In 1970 it was one of the reasons BushÆs luck turned bad again. That year, he was pondering whether to give up his safe House seat and take on Senator Yarborough a second time. A foolish move? Actually there seemed little risk. Bush was popular, a leader of the emerging Texas Republican Party; Yarborough really had outstayed his Texas welcome by 1970; and, anyway, Richard Nixon told Bush in urging him to run that heÆd be considered for a high-level administration job in the unlikely event he should lose.
Even former President Johnson, his old antipathy to Ralph Yarborough apparently aroused again, gave Bush veiled encouragement. The congressman had had the good senseùand political perspicacityùto go to Andrews Air Force Base to see Johnson off to Texas when LBJ left the presidency in 1969. Now Bush called at the LBJ Ranch and asked Johnson, not if heÆd support him, but if he thought Bush should give up the House seat for a Senate run.
LBJ replied that heÆd served in the House and the Senate, that he wouldnÆt advise Bush what to do, but he would say that ôthe difference between being a member of the Senate and a member of the House is the difference between chicken salad and chicken shit.ö After this typically Johnsonian, only slightly Delphic remark, he asked: ôDo I make my point?ö14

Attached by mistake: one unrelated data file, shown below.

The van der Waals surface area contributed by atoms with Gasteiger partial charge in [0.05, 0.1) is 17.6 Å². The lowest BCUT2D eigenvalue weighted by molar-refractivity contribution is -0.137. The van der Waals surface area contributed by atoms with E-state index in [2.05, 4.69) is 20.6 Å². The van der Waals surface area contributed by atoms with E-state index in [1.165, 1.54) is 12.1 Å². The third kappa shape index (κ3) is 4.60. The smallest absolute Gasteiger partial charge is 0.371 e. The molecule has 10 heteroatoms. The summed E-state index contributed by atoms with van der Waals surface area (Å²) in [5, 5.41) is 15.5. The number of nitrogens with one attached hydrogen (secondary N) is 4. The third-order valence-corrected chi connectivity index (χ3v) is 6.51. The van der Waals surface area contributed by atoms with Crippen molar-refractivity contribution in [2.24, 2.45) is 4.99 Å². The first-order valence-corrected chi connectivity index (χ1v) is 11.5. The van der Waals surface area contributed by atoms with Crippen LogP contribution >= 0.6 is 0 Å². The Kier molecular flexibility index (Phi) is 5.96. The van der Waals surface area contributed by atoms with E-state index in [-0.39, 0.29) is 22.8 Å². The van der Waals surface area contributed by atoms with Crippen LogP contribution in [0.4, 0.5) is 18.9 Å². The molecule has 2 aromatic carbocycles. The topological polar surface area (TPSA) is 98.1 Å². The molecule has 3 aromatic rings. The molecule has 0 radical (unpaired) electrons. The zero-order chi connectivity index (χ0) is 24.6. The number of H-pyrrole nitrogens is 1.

With everything looking so promising, Bush not unnaturally opted for chicken salad and filed for the Senate race. But he was to be handed, in LBJÆs graphic description, a plate of chicken shit. Old Senator Yarborough lost his partyÆs primary to a more conservative Democrat, a former congressman named Lloyd Bentsenùa protTgT of Governor John Connally (who was still a Democrat in 1970) and a man Lyndon Johnson could and did openly support. Suddenly, his bridges burned, George Bush no longer had an elderly, worn-out opponent, a ôliberal giveaway artist.ö Instead he faced a tough, vigorous, conservative Democrat in what was still mostly a conservative Democratic state. He was no longer likely to go to the Senate his father once had graced, and he had given up even the prospect of going back to the House.
Nevertheless, with his usual zeal and enthusiasm, Bush pitched headlong into the race against Bentsenùthis time positioning himself to the left of his opponent (despite his earlier pledge to that minister not to take positions again just to get votes). He ran as the more liberal of the two candidates, even reaching out to blacks and Hispanics, building on the open-housing vote.